The Journal of Continuing Education in Nursing

Leadership and Development 

A Systems Approach to Cultivate a Flourishing Nurse Workforce

Jim D'Alfonso, DNP, RN, PhD(h), NEA-BC, FNAP; Peggi B. Winter, DNP, MA, RN, CENP


Large integrated health care systems face myriad challenges in bridging national nursing strategy with functional workstream initiatives. The example of a regional Workforce Workstream is outlined to demonstrate how a national nursing agenda may be successfully operationalized to unite and advance an organization's mission, vision, and values. [J Contin Educ Nurs. 2019;50(6):248–251.]


Large integrated health care systems face myriad challenges in bridging national nursing strategy with functional workstream initiatives. The example of a regional Workforce Workstream is outlined to demonstrate how a national nursing agenda may be successfully operationalized to unite and advance an organization's mission, vision, and values. [J Contin Educ Nurs. 2019;50(6):248–251.]

Nursing is at the heart of Kaiser Permanente's (KP) renowned integrated health care system. KP consists of 12.2 million members, 216,000 employees, 684 medical clinics, 38 hospitals, and more than 60,000 nurses. A systems approach to strategy is necessary to ensure all eight regions deliver on the organization's mission and vision, as nursing continually thrives and evolves to meet the diverse needs of the organization, its members, and the communities it serves (Kaiser Permanente, 2019).

Nurses comprise the single largest group of employees in the KP work-force, and the provision of nursing care touches all settings, including clinics, acute care hospitals, physician offices, retail clinics, large ambulatory centers and patients' homes. KP nurses work across the continuum of care—leading prevention and wellness programs for children and healthy adults and care management for seniors with chronic conditions. They are actively engaged at all levels of the organization—from administration, human resources and marketing, to finance and legal, as well as from government relations to research and innovation (Winter, 2016). Different functional and operational roles help to shape and execute decisions regarding all facets of strategy and management of the organization, providing the rationale for a national nursing professional strategy agenda (NNPSA) to ensure a united voice and framework for how KP nursing organizes, operates, and communicates. The national nursing agenda is led by KP's Senior Vice President of Nursing in collaboration with leaders throughout the organization, in all regions, nursing and non-nursing. The NNPSA was initially rallied around a revision and refresh of the KP nursing vision statement, which reinforced the central role of nursing in delivering on the organization's mission and vision well into the future: “As leaders, clinicians, researchers, innovators, and scientists, Kaiser Permanente nurses are advancing the delivery of excellent, compassionate care for our members across the continuum, and boldly transforming care to improve the health of our communities and nation” (Kaiser Permanente Nursing, 2019, para. 1).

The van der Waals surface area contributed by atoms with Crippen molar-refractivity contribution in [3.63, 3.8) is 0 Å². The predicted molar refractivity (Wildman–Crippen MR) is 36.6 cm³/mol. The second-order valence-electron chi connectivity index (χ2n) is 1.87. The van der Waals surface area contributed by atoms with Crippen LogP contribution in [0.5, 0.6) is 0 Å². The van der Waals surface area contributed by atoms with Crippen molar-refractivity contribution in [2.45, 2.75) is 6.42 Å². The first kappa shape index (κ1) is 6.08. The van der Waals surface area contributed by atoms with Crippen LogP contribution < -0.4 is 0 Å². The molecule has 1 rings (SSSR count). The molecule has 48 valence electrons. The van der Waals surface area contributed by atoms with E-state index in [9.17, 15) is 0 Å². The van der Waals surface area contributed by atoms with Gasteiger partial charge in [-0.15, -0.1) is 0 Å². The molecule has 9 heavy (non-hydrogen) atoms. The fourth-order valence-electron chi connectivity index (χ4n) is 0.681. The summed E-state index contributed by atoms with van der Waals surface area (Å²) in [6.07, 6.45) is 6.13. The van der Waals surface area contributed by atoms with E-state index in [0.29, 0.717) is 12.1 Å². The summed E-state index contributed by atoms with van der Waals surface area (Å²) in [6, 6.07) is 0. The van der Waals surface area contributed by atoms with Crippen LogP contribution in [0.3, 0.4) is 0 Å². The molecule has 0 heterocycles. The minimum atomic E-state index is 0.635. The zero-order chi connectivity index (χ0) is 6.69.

The KP Nursing Professional Model is depicted in Figure 1.

Extraordinary nursing care, every patient, every time.

Figure 1.

Extraordinary nursing care, every patient, every time.

National Nursing Professional Strategy Agenda

Never has it been more important to align and partner with shared areas within the nursing mission of the organization. Operationalizing the mission requires close collaboration with regional chief nurse executives and effective partnerships with other disciplines; in response, a new work group structure was formed to align with the NNPSA goals and objectives of quality and safety, work-force development, and evidentiary nursing practice. These work groups helped to identify the present state of nursing, envision the future state, and clarify specific workstreams for organizing and implementing the NNPSA across all regions. Team charters were developed with clear quantitative and qualitative outcome measures to ensure clarity, visibility, tracking, and cross-regional communication of progress toward defined national goals.

The National Workforce Workstream

The mantra of the national Work-force Workstream was “optimize for today and prepare for tomorrow,” which evolved out of an assessment of the internal workforce trends and included parallel efforts to help forecast future nursing workforce needs, such as new technology, population health trends, and other reliable external resources. Workforce predictions are complex and begin by predicting how known and unknown factors may influence supply and demand, clinical practice, and organizational resilience in the face of constant change. Change is a constant in health care today, and cultivating transformational leaders is essential to provide quality, safety, and exceptional service while promoting affordability through ongoing operational excellence. The Workforce Workstream seeks proactive solutions to challenges in recruitment and retention, succession planning, leader development, onboarding, career mapping, and generally preparing the workforce of the future. The unknowns to a stable and thriving workforce are many and include potential economic downturns or upturns, changes in health care laws, and new methods and modes of health care delivery (“The U.S. Nursing Workforce in 2018 and Beyond,” 2017).